Harekla Hajabba earned $2.80 a day as recently as 20 years ago, selling oranges in Mangalore, India.
An English-speaking potential customer asked him the price of the oranges, and because Hajabba couldn’t read or write or speak English, he couldn’t respond and missed the sale.
That experience made him wish he could start a school. He didn’t want the kids in his village to go through life with the problems he had.
Still making $2.80 a day, he did start a school in a local mosque, and 28 kids showed up.
When he needed a bigger place, he got a loan. With it, and what he’d saved from his $2.80 a day income, he bought a piece of property and built a real school.
At first it had room for only the primary-aged kids, but eventually, with help from his government, he expanded it enough to include high school kids too.
Today, there are 100 students at the Dakshina Kannada Zilla Panchayat Higher Primary and Composite High School.
Hajabba is in his 60s now and is working on building a college for the high school kids to attend when they graduate.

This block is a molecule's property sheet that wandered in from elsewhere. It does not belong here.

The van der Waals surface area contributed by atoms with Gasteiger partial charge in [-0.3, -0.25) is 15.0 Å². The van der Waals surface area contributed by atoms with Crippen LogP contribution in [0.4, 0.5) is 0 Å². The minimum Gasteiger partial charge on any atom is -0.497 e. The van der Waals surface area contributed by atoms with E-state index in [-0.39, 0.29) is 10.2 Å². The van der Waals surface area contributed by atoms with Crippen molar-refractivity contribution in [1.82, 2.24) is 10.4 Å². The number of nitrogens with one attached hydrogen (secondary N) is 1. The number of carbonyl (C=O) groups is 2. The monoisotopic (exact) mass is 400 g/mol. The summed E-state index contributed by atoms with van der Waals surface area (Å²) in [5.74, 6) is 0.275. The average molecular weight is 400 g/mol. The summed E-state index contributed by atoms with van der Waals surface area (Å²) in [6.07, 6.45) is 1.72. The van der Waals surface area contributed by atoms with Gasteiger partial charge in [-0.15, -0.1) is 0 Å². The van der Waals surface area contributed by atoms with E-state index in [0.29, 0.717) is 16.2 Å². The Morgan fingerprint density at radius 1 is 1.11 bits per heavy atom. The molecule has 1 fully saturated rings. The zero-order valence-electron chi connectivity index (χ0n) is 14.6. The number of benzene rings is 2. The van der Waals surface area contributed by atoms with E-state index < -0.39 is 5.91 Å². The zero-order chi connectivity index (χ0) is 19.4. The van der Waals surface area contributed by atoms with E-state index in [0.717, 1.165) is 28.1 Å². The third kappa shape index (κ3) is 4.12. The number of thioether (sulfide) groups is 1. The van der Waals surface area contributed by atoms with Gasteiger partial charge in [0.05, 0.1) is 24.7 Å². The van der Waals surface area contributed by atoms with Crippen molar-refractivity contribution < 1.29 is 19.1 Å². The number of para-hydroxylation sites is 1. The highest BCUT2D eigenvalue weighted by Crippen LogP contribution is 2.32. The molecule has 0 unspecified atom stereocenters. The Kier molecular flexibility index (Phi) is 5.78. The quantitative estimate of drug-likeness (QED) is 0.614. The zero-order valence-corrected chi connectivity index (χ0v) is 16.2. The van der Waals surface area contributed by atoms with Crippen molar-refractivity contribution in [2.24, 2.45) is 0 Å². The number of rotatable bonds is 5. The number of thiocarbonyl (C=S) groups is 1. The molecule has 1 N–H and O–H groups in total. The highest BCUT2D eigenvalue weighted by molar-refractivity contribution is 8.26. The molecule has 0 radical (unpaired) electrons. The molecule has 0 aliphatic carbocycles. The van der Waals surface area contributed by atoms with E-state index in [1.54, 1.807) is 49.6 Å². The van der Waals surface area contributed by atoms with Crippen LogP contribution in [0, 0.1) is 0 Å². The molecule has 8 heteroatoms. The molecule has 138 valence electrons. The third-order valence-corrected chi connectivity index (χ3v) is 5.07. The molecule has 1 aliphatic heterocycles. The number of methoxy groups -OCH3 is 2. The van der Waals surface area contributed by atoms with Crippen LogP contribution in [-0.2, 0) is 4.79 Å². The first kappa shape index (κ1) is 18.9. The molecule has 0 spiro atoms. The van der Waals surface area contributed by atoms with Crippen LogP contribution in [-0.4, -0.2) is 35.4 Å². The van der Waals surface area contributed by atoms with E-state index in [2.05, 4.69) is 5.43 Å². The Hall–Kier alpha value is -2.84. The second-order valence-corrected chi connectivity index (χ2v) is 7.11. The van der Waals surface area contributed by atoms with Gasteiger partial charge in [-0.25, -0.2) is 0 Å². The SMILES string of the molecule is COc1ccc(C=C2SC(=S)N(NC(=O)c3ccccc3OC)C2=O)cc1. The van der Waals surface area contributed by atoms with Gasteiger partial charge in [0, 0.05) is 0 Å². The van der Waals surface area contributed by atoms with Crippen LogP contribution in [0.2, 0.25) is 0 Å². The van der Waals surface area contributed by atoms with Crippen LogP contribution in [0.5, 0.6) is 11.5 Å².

In Mangalore, they call him Askshar Santa, which means Saint of Letters.
He’s been given India’s fourth-highest civilian award, the Padma Shir, which is given to people who do good things for India.
He didn’t get the first or second or third highest award because education is not a priority in that country.
Corinne Sanders wrote Hajabba’s story on Morning Smiles, a “feel good” email site that, second to prayer, is the best way to start the day.
When you feel like you just can’t take on one more chore, or help one more person, or do one more good deed, Morning Smiles is a wonderful reminder that if we weren’t supposed to help, whatever the situation is wouldn’t have come to our attention.
To share again one of my favorite quotes from the Talmud:
“Do not be daunted by the enormity of the world’s grief. Do justly now. Walk humbly, now. You are not obligated to complete the work, but neither are you free to abandon it.”